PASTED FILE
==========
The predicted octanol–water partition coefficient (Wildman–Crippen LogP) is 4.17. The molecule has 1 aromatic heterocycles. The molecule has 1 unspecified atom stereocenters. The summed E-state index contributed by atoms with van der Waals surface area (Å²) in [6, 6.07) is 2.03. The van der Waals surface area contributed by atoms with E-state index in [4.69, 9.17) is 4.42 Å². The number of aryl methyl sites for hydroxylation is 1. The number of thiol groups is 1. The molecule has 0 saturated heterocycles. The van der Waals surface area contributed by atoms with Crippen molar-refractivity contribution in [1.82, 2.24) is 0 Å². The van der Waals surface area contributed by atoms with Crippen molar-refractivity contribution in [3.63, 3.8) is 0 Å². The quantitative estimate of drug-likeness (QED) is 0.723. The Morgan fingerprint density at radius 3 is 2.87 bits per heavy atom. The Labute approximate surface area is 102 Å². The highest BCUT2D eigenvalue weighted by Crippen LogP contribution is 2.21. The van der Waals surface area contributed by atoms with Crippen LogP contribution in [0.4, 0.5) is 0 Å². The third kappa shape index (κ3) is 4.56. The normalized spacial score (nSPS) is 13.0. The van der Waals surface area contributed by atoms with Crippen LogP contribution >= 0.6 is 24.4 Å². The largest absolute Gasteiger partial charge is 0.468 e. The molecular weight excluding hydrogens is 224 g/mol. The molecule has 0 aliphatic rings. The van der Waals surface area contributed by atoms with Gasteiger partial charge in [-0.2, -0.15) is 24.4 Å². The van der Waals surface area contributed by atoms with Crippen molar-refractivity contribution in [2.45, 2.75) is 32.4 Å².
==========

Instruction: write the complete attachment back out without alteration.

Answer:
The predicted octanol–water partition coefficient (Wildman–Crippen LogP) is 4.17. The molecule has 1 aromatic heterocycles. The molecule has 1 unspecified atom stereocenters. The summed E-state index contributed by atoms with van der Waals surface area (Å²) in [6, 6.07) is 2.03. The van der Waals surface area contributed by atoms with E-state index in [4.69, 9.17) is 4.42 Å². The number of aryl methyl sites for hydroxylation is 1. The number of thiol groups is 1. The molecule has 0 saturated heterocycles. The van der Waals surface area contributed by atoms with Crippen molar-refractivity contribution in [1.82, 2.24) is 0 Å². The van der Waals surface area contributed by atoms with Crippen molar-refractivity contribution in [3.63, 3.8) is 0 Å². The quantitative estimate of drug-likeness (QED) is 0.723. The Morgan fingerprint density at radius 3 is 2.87 bits per heavy atom. The Labute approximate surface area is 102 Å². The highest BCUT2D eigenvalue weighted by Crippen LogP contribution is 2.21. The van der Waals surface area contributed by atoms with Crippen LogP contribution in [0.4, 0.5) is 0 Å². The third kappa shape index (κ3) is 4.56. The normalized spacial score (nSPS) is 13.0. The van der Waals surface area contributed by atoms with Crippen LogP contribution >= 0.6 is 24.4 Å². The largest absolute Gasteiger partial charge is 0.468 e. The molecular weight excluding hydrogens is 224 g/mol. The molecule has 0 aliphatic rings. The van der Waals surface area contributed by atoms with Gasteiger partial charge in [-0.2, -0.15) is 24.4 Å². The van der Waals surface area contributed by atoms with Crippen molar-refractivity contribution in [2.45, 2.75) is 32.4 Å².